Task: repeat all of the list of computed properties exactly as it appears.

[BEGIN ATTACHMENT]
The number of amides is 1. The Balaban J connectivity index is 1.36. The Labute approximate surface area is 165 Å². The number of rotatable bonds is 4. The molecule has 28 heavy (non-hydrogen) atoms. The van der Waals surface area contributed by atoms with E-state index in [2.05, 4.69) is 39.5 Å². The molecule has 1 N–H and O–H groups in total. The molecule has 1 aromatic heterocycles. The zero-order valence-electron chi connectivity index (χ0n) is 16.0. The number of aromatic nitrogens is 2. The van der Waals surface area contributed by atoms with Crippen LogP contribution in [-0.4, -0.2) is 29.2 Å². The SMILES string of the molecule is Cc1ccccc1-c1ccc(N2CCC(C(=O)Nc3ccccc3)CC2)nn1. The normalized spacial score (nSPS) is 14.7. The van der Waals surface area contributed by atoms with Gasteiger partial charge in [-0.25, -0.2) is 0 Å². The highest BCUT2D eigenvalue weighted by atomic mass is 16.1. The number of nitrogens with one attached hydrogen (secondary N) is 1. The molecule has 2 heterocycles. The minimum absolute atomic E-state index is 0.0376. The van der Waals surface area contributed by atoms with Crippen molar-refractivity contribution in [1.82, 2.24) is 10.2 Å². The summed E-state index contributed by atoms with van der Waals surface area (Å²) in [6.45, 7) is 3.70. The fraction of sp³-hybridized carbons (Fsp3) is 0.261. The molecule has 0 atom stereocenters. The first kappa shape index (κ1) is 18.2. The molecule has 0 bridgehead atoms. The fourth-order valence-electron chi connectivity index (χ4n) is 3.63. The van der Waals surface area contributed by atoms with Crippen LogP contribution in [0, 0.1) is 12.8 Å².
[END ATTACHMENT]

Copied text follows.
The number of amides is 1. The Balaban J connectivity index is 1.36. The Labute approximate surface area is 165 Å². The number of rotatable bonds is 4. The molecule has 28 heavy (non-hydrogen) atoms. The van der Waals surface area contributed by atoms with E-state index in [2.05, 4.69) is 39.5 Å². The molecule has 1 N–H and O–H groups in total. The molecule has 1 aromatic heterocycles. The zero-order valence-electron chi connectivity index (χ0n) is 16.0. The number of aromatic nitrogens is 2. The van der Waals surface area contributed by atoms with Crippen LogP contribution in [-0.4, -0.2) is 29.2 Å². The SMILES string of the molecule is Cc1ccccc1-c1ccc(N2CCC(C(=O)Nc3ccccc3)CC2)nn1. The normalized spacial score (nSPS) is 14.7. The van der Waals surface area contributed by atoms with Gasteiger partial charge in [-0.25, -0.2) is 0 Å². The highest BCUT2D eigenvalue weighted by atomic mass is 16.1. The number of nitrogens with one attached hydrogen (secondary N) is 1. The molecule has 2 heterocycles. The minimum absolute atomic E-state index is 0.0376. The van der Waals surface area contributed by atoms with Crippen molar-refractivity contribution in [1.82, 2.24) is 10.2 Å². The summed E-state index contributed by atoms with van der Waals surface area (Å²) in [6.45, 7) is 3.70. The fraction of sp³-hybridized carbons (Fsp3) is 0.261. The molecule has 0 atom stereocenters. The first kappa shape index (κ1) is 18.2. The molecule has 0 bridgehead atoms. The fourth-order valence-electron chi connectivity index (χ4n) is 3.63. The van der Waals surface area contributed by atoms with Crippen LogP contribution in [0, 0.1) is 12.8 Å².